A significant and deeply researched examination of the free nineteenth-century Black developers who transformed the cultural and architectural legacy of New Orleans.
Series: Lateral Exchanges
The Creole architecture of New Orleans is one of the city’s most-recognized features, but studies of it largely have been focused on architectural typology. In Building Antebellum New Orleans Tara A. Dudley examines the architectural activities and influence of gens de couleur libres—free people of color—in a city where the mixed-race descendants of whites could own property.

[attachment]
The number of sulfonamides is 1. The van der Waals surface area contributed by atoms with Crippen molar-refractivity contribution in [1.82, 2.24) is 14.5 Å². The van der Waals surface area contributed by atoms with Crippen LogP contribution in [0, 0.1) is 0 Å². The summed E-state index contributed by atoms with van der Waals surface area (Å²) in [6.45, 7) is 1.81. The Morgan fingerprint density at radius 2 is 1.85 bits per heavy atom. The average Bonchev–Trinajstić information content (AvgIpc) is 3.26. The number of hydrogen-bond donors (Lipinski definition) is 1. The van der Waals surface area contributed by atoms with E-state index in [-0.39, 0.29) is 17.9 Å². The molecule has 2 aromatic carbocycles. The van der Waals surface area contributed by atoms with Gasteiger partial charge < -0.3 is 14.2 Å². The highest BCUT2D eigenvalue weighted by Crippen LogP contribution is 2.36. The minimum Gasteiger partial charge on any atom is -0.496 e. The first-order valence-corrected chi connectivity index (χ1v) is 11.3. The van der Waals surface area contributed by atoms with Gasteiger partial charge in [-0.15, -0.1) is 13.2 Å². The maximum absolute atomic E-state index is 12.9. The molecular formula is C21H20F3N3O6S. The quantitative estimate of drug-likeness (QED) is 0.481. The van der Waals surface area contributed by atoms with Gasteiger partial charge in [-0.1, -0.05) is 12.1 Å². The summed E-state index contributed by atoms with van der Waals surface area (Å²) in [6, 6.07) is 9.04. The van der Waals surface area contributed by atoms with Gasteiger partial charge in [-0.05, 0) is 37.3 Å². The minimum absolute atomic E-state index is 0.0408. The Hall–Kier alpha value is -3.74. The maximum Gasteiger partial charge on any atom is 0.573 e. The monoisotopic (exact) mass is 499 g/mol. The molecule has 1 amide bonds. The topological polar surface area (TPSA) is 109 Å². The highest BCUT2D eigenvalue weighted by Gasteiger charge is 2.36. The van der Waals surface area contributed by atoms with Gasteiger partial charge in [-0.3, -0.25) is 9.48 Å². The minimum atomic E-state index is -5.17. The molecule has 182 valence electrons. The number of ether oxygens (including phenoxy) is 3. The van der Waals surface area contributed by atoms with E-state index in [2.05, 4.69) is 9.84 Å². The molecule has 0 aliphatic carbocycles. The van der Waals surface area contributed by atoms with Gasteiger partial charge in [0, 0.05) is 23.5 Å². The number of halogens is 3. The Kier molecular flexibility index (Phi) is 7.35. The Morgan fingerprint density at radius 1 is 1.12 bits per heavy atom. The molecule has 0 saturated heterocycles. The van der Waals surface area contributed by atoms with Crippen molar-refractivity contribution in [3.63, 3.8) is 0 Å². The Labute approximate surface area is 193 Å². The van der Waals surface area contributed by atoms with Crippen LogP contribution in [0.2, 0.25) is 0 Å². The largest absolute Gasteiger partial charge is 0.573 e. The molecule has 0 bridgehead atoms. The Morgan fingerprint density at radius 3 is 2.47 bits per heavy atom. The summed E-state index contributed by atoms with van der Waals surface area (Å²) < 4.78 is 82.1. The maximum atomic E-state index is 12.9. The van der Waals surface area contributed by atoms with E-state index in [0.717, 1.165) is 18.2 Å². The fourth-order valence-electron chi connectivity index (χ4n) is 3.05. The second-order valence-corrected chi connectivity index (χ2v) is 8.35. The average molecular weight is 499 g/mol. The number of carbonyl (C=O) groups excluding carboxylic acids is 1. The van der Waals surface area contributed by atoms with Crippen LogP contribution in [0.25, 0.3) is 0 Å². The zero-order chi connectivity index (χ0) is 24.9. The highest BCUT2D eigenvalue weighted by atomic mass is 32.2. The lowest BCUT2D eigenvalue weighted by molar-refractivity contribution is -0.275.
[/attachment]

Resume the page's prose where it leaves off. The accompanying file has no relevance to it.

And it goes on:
Between 1820 and 1850 New Orleans became an urban metropolis and industrialized shipping center with a growing population. Amidst dramatic economic and cultural change in the mid-antebellum period, the gens de couleur libres thrived as property owners, developers, building artisans, and patrons. Dudley writes an intimate microhistory of two prominent families of Black developers, the Dollioles and Souliés, to explore how gens de couleur libres used ownership, engagement, and entrepreneurship to construct individual and group identity and stability. With deep archival research, Dudley recreates in fine detail the material culture, business and social history, and politics of the built environment for free people of color and adds new, revelatory information to the canon on New Orleans architecture.